Similarly, retatrutide operates by targeting GLP-1 receptors. However, the weight loss drug distinguishes itself by also acting on receptors for two additional hormones. One of these hormones is called glucose-dependent insulinotropic polypeptide (GIP), which aids in managing blood sugar levels. The other hormone is glucagon, which plays a role in regulating hunger. By acting on GLP-1, GIP, and glucagon receptors, retatrutide is considered a GGG tri-agonist.

Anticipated retatrutide uses

  • Obesity

    In the phase 2 trial of retatrutide published in the New England Journal of Medicine (NEJM), a group of 338 adults with obesity were randomly given either a placebo or one of four different doses of retatrutide: 1 mg, 4 mg, 8 mg, or 12 mg. Remarkably, every patient who received the highest dose of retatrutide experienced a weight loss of at least 5% of their body weight after 48 weeks of treatment. Approximately one in four participants lost 30% of their body weight or more.

  • Type 2 diabetes

    In a separate study involving 281 adults with type 2 diabetes, the results published in the Lancet in June 2023 showed that individuals receiving the highest dose of retatrutide achieved a weight loss of approximately 17% of their body weight after nine months of treatment. These promising results are significant, partly because individuals with both obesity and type 2 diabetes often encounter challenges with losing weight.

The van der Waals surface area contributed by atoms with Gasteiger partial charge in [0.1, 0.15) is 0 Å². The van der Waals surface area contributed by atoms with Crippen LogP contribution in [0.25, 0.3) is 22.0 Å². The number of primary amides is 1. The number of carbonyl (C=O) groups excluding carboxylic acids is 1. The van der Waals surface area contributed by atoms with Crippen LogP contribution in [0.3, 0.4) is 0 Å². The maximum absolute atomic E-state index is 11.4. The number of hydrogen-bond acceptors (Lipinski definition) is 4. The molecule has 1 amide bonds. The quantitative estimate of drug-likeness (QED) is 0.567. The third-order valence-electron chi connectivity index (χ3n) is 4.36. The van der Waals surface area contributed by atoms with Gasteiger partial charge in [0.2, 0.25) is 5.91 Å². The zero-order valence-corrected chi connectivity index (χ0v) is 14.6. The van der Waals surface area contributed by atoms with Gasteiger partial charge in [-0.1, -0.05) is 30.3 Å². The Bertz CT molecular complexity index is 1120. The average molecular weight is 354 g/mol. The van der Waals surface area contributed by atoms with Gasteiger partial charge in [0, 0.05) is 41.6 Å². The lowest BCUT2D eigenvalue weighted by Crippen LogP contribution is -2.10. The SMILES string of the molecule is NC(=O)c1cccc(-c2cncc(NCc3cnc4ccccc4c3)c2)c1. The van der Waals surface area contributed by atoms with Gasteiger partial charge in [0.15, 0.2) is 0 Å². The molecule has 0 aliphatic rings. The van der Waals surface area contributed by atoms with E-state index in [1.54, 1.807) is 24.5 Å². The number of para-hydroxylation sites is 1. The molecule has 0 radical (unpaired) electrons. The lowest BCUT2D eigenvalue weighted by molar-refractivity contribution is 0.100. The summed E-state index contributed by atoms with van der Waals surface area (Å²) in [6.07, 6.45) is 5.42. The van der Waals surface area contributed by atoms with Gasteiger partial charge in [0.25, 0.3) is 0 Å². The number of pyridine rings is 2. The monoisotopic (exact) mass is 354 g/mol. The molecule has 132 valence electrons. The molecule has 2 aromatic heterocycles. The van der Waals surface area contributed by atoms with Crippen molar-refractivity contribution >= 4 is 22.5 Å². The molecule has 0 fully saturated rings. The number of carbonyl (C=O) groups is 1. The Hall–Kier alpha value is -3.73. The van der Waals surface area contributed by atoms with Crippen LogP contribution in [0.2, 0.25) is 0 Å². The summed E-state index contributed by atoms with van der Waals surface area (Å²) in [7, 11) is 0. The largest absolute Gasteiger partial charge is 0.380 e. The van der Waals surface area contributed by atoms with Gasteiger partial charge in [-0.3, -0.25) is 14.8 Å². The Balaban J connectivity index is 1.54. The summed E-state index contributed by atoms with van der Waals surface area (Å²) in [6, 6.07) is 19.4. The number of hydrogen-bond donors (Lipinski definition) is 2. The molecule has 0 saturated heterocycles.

Anticipated retatrutide side effects

  • The initial clinical trials reported various side effects associated with retatrutide, with higher doses generally resulting in more noticeable symptoms. These side effects included:

    The researchers highlighted that these symptoms were generally of mild to moderate severity. Interestingly, when patients started with a lower dose of 2 mg instead of 4 mg, the intensity of these side effects was reduced.

    In addition, a small percentage of patients (7%) experienced skin tingling. Heart rate seemed to increase in individuals using retatrutide for up to 24 weeks (although it eventually decreased after 24 weeks).

Alternative medications to retatrutide